Except, there isn't. I don’t mean with respect to available software, but at the level of a method that could solve the traveling salesman’s dilemma no matter how many cities are involved. A computer can tackle problems on a case-by-case basis, using brute force to calculate the distances covered by every possible route, then selecting the shortest. But that’s a far cry from having an elegant, powerful formula valid for any given number of cities. And even the most unrelenting brute-force attack on the traveling salesman problem (TSP) might not be enough. Finding the shortest way around a 33-city route would require calculating the distances covered by an unimaginably vast number of possible tours. I’m not up to typing out the figure in question, but it runs to 36 digits. And that's for a two-digit tour.
Cook explains what would happen if we tried to compile and compare every possible sequence for a 33-city route using the $133 million dollar IBM Roadrunner Cluster at the Department of Energy, which “topped the 2009 ranking of the 500 world’s fastest supercomputers,” The Roadrunner can do 1,457 trillion arithmetic operations per second. Finding the shortest route would take about 28 trillion years – “an uncomfortable amount of time," Cook notes, "given that the universe is estimated to be only 14 billion years old.”
That does not mean any given problem is insoluble, even with an extraordinarily high number of cities. In 1954, a group of mathematicians in California solved a 49-city problem by hand in a few weeks, using linear programming -- which seems appropriate, since linear programming (LP) was developed to help with business decisions on how best to use available resources. In Pursuit of the Traveling Salesman devotes a chapter to the history of LP and the development of a multipurpose tool called the simplex algorithm. (Cook’s treatment of LP is introductory, rather than technical, though it’s not exactly for the faint of heart.)
Other tour-finding algorithms find clusters of short routes, then link them as neatly as possible. If having absolutely the shortest path isn’t the top priority, various methods can generate an itinerary that might be close enough for practical use. And practical applications do exist, even with fewer traveling salesmen now than in Willy Loman’s day. TSP applies to problems that come up in mapping the genome, designing circuit boards and microchips, and making the best use of fragile telescopes in old observatories.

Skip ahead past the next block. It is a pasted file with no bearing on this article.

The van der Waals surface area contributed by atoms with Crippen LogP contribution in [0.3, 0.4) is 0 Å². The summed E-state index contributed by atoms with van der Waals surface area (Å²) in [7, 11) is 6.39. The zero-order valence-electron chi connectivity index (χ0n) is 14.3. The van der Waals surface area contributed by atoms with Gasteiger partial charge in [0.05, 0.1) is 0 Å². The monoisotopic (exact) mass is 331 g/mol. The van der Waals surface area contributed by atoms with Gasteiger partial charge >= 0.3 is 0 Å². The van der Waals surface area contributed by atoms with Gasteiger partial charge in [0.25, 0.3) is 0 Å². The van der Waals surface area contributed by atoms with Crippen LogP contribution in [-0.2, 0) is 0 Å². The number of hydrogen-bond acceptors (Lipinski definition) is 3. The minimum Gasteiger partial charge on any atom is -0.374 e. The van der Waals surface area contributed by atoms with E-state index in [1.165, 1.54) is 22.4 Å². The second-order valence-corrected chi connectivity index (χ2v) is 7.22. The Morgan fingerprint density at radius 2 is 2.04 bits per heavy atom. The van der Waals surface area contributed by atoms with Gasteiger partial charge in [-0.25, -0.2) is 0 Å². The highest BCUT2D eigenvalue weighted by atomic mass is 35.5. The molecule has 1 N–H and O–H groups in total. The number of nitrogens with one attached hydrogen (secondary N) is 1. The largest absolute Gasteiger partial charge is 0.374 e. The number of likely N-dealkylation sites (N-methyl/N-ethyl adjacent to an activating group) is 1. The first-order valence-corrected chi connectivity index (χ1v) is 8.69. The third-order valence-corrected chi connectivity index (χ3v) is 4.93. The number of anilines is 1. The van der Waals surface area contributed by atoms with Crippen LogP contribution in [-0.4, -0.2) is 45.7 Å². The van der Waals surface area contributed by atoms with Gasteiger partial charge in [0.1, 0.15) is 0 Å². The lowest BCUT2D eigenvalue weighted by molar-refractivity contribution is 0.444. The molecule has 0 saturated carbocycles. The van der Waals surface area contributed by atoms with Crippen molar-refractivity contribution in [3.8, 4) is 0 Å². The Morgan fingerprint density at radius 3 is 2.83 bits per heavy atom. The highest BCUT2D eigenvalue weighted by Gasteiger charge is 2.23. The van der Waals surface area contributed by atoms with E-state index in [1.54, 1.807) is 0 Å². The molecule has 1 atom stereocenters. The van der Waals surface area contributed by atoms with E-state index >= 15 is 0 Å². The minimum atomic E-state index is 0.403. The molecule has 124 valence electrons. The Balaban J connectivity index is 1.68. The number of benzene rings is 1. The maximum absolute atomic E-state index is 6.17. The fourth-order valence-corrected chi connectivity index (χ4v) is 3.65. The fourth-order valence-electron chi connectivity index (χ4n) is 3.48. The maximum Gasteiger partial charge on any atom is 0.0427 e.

But no all-purpose, reliable, let-N-equal-whatever algorithm exists. It's the sort of cosmic untidiness that some people can’t bear. Cook quotes a couple of mathematicians who say that TSP is not a problem so much as an addiction. Combining brute-force supercomputer processing with an array of tour-finding concepts and shortcuts means that it’s possible to handle really enormous problems involving hundreds of thousands of cities. But that also makes TSP a boundary-pushing test of computational power and accuracy. Finding the shortest route is an optimization problem, but so, in a way, is figuring out how to solve it using the tools at hand.
Since 2000, the Clay Mathematics Institute has offered a prize of a million dollars for the definitive solution to a problem of which TSP is the exemplary case. (Details here.) “Study of the salesman is a rite of passage in many university programs,” Cook writes, “and short descriptions have even worked their way into recent texts for middle-school students.” But he also suggests that the smart money would not bet on anyone ever finding the ultimate TSP algorithm, though you’re more than welcome to try.
Another possibility, of course, is that the right kind of mathematics just hasn’t been discovered yet – but one day it will, proving its “unreasonable effectiveness” by solving TSP as well as problems we can’t even imagine at this point. As for our hypothetical traveler, he’d probably feel envy at one of the Cook’s endnotes. The author “purchased 50 years of annual diaries written by a salesman” via eBay, he writes, “only to learn that his tours consisted of trips through five or six cities around Syracuse, New York.” He didn't need an algorithm, and got to stay home on weekends.
Science leaders in Japan are warning that the country's universities are facing a shortage of young research talent, Nature reported. In the last 30 years, the number of science faculty members at state universities has grown from 50,000 to 63,000, but the number under the age of 35 has dropped from 10,000 to 6,800. Tight budgets have forced universities to limit hiring, leading to concerns about the future of science programs that aren't recruiting enough new professors.
Paul H. Frampton, a physicist who holds an endowed chair at the University of North Carolina at Chapel Hill, is in an Argentine jail facing cocaine charges, and he is fighting both those charges and the university's decision to suspend his salary, The News & Observer of Raleigh reported. Frampton said that the cocaine was planted in his luggage, and that he is confident he will be able to show that in court. But he said he needs his salary paid, and is frustrated that it was cut off. Frampton said that Provost Bruce Carney blocked his pay out of professional jealousy. A university spokeswoman declined to say why Frampton's pay was suspended, but university officials have noted that he is not teaching as scheduled. But Frampton said he has continued to work 40-plus hours a week in prison, and has been advising his graduate students from afar (one of his advisees confirmed this).